Additionally, the ‘grievance studies’ are critical for providing inquiries into the normative questions that plague the sciences. An example of such a question is whether we ought to pursue lines of inquiry and regard them as ‘truth,’ when the consequences of such a discovery could lead to widespread human suffering.

Possible examples may be investigations into ‘race realism,’ genetic enhancement, and nuclear energy. All these inquiries could lead to extremely disastrous effects for states and, potentially, for the world. Inquiries into ‘grievance studies’ allow us to examine the social conditions under which scientific investigation operates  a crucial, morally necessary survey that influences and shapes the sciences.

The very fact that a year was wasted on such a project is an embarrassment to the academics who have endorsed it. At most, they shed light on the issues plaguing academic journals in general and should be framed as such, rather than seeking to delegitimize specific disciplines for political reasons.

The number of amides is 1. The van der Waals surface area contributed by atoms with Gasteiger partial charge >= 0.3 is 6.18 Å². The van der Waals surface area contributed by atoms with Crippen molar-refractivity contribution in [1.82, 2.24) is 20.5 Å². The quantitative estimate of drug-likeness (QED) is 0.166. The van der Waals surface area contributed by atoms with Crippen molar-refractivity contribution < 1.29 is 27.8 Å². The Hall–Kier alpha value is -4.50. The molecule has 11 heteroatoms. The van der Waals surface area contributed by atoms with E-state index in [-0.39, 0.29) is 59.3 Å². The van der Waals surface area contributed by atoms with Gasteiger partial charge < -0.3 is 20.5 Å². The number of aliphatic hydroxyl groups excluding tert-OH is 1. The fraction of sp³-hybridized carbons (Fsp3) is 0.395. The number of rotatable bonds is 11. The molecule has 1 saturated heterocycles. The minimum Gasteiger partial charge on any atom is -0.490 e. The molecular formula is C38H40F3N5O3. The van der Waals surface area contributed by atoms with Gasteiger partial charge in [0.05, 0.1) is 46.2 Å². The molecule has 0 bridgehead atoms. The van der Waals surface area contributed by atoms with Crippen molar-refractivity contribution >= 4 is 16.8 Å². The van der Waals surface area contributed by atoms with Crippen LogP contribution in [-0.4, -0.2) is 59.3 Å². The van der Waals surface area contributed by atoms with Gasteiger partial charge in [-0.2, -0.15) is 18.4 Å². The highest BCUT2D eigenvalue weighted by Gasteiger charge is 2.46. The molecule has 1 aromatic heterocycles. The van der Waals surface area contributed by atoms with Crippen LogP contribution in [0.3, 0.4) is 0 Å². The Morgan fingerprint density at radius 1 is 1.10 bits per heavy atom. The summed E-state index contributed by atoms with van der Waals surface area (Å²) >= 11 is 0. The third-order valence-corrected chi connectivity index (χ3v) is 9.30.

Sokal Squared shows how out of touch those on the scientific-right are. It is time that they recognize the importance of the humanities, both in relation to the sciences and in their own right.

Gavin Foster is a third-year Philosophy and History and Philosophy of Science and Technology at Trinity College.

U of T commits $1.4 million to support students studying abroad

Agreement with Mitacs will foster international collaboration in academia

U of T commits $1.4 million to support students studying abroad

U of T has announced a $1.4 million partnership agreement with non-profit organization Mitacs to support global research opportunities for U of T students. The deal, spanning a three-year period, will primarily fund Mitacs’ Globalink Research Award program, which provides undergraduate students, graduate students, and postdoctoral fellows with financial aid to conduct research at universities in 40 different countries.

With the expenses of studying abroad contributing to students’ reticence in opting into international experience, this partnership with Mitacs will allow up to 200 U of T students to apply for funding per year. At least 80 international students will also receive funding from Mitacs and U of T to conduct research in Toronto. With an equal division of financial dues among Mitacs and the partner university, the recipients of the awards — both inbound and outbound — will receive $6,000 each for 12-week or 24-week placements.